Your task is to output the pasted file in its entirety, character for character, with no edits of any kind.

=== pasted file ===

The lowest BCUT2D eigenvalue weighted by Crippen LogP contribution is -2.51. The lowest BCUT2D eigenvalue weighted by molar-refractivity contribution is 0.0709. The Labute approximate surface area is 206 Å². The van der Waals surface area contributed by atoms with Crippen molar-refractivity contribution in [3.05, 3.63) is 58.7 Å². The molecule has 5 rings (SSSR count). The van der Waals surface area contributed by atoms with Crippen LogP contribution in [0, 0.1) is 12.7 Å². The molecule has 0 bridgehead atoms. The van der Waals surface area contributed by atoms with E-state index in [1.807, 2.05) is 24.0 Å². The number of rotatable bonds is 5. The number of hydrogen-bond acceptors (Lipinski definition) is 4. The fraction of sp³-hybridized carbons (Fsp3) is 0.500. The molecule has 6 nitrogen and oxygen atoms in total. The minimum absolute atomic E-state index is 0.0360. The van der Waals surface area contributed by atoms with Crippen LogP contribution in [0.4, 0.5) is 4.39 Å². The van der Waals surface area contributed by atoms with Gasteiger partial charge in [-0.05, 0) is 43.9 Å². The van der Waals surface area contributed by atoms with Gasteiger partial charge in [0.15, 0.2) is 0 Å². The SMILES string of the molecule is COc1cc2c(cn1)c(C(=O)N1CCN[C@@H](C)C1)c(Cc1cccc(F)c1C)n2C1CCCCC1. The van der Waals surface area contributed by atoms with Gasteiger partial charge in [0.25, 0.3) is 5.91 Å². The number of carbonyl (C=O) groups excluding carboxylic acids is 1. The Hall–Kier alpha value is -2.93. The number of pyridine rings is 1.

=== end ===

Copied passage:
The lowest BCUT2D eigenvalue weighted by Crippen LogP contribution is -2.51. The lowest BCUT2D eigenvalue weighted by molar-refractivity contribution is 0.0709. The Labute approximate surface area is 206 Å². The van der Waals surface area contributed by atoms with Crippen molar-refractivity contribution in [3.05, 3.63) is 58.7 Å². The molecule has 5 rings (SSSR count). The van der Waals surface area contributed by atoms with Crippen LogP contribution in [0, 0.1) is 12.7 Å². The molecule has 0 bridgehead atoms. The van der Waals surface area contributed by atoms with E-state index in [1.807, 2.05) is 24.0 Å². The number of rotatable bonds is 5. The number of hydrogen-bond acceptors (Lipinski definition) is 4. The fraction of sp³-hybridized carbons (Fsp3) is 0.500. The molecule has 6 nitrogen and oxygen atoms in total. The minimum absolute atomic E-state index is 0.0360. The van der Waals surface area contributed by atoms with Crippen LogP contribution in [0.4, 0.5) is 4.39 Å². The van der Waals surface area contributed by atoms with Gasteiger partial charge in [-0.05, 0) is 43.9 Å². The van der Waals surface area contributed by atoms with Gasteiger partial charge in [0.15, 0.2) is 0 Å². The SMILES string of the molecule is COc1cc2c(cn1)c(C(=O)N1CCN[C@@H](C)C1)c(Cc1cccc(F)c1C)n2C1CCCCC1. The van der Waals surface area contributed by atoms with Gasteiger partial charge in [0.25, 0.3) is 5.91 Å². The number of carbonyl (C=O) groups excluding carboxylic acids is 1. The Hall–Kier alpha value is -2.93. The number of pyridine rings is 1.